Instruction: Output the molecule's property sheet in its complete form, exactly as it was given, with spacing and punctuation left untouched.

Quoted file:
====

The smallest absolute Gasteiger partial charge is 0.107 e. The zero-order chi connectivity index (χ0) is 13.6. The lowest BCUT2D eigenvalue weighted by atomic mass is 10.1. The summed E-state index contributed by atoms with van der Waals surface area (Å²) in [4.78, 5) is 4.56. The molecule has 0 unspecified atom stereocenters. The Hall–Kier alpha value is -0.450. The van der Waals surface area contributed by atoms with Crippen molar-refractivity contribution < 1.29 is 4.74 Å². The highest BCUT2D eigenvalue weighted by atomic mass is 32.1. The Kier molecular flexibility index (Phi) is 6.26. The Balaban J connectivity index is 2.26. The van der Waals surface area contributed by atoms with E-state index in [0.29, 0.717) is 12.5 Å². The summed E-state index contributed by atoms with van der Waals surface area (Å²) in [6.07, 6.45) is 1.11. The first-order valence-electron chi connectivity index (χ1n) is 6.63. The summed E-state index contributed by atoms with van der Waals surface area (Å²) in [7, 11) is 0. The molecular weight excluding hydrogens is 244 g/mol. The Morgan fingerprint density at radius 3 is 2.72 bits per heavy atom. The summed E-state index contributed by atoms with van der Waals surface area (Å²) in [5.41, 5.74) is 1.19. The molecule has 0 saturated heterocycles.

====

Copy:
The smallest absolute Gasteiger partial charge is 0.107 e. The zero-order chi connectivity index (χ0) is 13.6. The lowest BCUT2D eigenvalue weighted by atomic mass is 10.1. The summed E-state index contributed by atoms with van der Waals surface area (Å²) in [4.78, 5) is 4.56. The molecule has 0 unspecified atom stereocenters. The Hall–Kier alpha value is -0.450. The van der Waals surface area contributed by atoms with Crippen molar-refractivity contribution < 1.29 is 4.74 Å². The highest BCUT2D eigenvalue weighted by atomic mass is 32.1. The Kier molecular flexibility index (Phi) is 6.26. The Balaban J connectivity index is 2.26. The van der Waals surface area contributed by atoms with E-state index in [0.29, 0.717) is 12.5 Å². The summed E-state index contributed by atoms with van der Waals surface area (Å²) in [6.07, 6.45) is 1.11. The first-order valence-electron chi connectivity index (χ1n) is 6.63. The summed E-state index contributed by atoms with van der Waals surface area (Å²) in [7, 11) is 0. The molecular weight excluding hydrogens is 244 g/mol. The Morgan fingerprint density at radius 3 is 2.72 bits per heavy atom. The summed E-state index contributed by atoms with van der Waals surface area (Å²) in [5.41, 5.74) is 1.19. The molecule has 0 saturated heterocycles.